Benadryl parenting is no parenting at all. Anyone who has made this decision has clearly revealed an inability to be an adult. And if you're already doing this, please don't have any more children.

Wednesday, March 14, 2012

Worth Avenue Giveaway Worth Checking Out

The other day I had the most interesting experience sitting at my local Starbucks. At a table next to me three people were engaged in a casual conversation about smart phone accidents. As this was going on, one of the men was literally repairing the glass on a smart phone with a little kit he had sitting on the table. When he was finished, the young couple he was with handed him some cash for phone and they all left. It was a little side market I never knew existed.

In the day of advancing and ever more valuable technology, it may worth investing in a little peace of mind. Worth Avenue Group has been insuring personal property since 1971, and they offer coverage for all your electronic products, from iPhones to iPads to cell phones, laptops and more. Additionally, Worth Avenue Group is currently offering a "Greatest Teacher" Technology-in-Education Give-Away. The grant program will give away $150,000 in grants and prizes to teachers who get the most votes for the "Greatest Teacher in America." This includes a $25,000 education technology grant for schools, iPads for teachers, etc.

Voting runs through March 31, 2012. This kind of deal is definitely worth checking out.

Otterbox Defender Series Skin Case for Apple iPhone 4/4S APL2-I4SUN-20

Asus 32GB Blue Transformer Pad TF300T Tablet - TF300TB1BL

Samsung 8GB Galaxy Tab 2 Wi-Fi Tablet - GT-P3113TSYXAR

 Apple iPad 2 Dock - MC940ZM/A

Tuesday, March 6, 2012

American Students Dropping in Science Ranking

While we've all heard that American schools are trailing the world in math and science on international test scores, it's worth noting that according to the National Academies on math and sciences, the United States is also dropping in overall rankings on science in society and the marketplace. Thus, the US is ranked ranked as low as 48th out of 133 countries in terms of math science instruction. This measures and impacts the number of science degrees we produce, as well as significant markers such as patents. For far too long, Americans have responded to criticism of science skills by pointing to our world-leading companies in the tech sector. However, if we continue to fail producing innovative scientists, we risk losing our "Silicon Valley" status.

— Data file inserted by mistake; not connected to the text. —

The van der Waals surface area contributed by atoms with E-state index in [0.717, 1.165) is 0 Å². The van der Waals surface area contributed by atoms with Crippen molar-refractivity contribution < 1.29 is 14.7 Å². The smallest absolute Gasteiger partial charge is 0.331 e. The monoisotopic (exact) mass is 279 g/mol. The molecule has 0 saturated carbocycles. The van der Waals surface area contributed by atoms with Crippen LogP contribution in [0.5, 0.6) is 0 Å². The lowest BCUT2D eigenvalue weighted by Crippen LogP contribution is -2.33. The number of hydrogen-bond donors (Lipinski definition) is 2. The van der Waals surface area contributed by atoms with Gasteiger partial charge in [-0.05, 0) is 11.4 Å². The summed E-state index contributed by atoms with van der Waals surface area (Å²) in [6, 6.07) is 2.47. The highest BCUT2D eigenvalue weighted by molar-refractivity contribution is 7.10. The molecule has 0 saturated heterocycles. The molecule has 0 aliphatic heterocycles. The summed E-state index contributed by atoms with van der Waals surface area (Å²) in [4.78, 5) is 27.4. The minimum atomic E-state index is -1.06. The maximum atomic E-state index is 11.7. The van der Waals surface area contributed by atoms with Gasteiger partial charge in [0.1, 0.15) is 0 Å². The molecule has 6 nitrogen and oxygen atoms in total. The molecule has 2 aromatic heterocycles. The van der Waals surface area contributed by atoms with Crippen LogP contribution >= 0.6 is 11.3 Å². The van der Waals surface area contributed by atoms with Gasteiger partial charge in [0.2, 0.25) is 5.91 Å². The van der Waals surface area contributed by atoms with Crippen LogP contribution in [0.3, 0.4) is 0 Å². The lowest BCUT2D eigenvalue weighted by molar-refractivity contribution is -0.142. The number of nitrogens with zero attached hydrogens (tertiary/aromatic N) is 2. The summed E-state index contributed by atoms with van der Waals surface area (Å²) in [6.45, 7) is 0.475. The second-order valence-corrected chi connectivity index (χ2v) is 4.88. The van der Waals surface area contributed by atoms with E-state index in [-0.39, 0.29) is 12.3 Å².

On the science ranking, I won't dispute the criticism because the point is our kids simply don't want to go into science. In America the real math and science whizzes go into finance or business because they can make more money, or at least believe that they can. Case in point: I had student nominated as a Presidential Scholar which is one of the most prestigious awards for high school students. He has completed in Destination Imagination and the Science Olympiad all through high school, and he is amazingly successful. And all he wants to do is work on Wall Street and be a hedge fund billionaire.

David Brooks of the Times has been writing about this for years. It's a brain drain, as our best and brightest have for years been heading for finance as opposed to the sciences. And that's partly our fault. We give them autonomy. In Taiwan or Singapore or Korea, the kids who excel in math/science are forced into those college majors. And, of course, they revere the sciences more than we do.

I don't really disagree with anything the article says. And we're working on it in Denver with The Denver School of Science and Technology and Cherry Creek's new STEM charter for science and math. But if kids don't want to study it, they won't. And we have a lot of really bright kids in this country - but they are going to law school before anything else. And that is all about money. There are a lot of exceptionally bright sociology and history and comparative lit majors out there. And the reason the same isn't true in many other countries is that their colleges literally don't let them do that.

No easy answer - but always worth the discussion.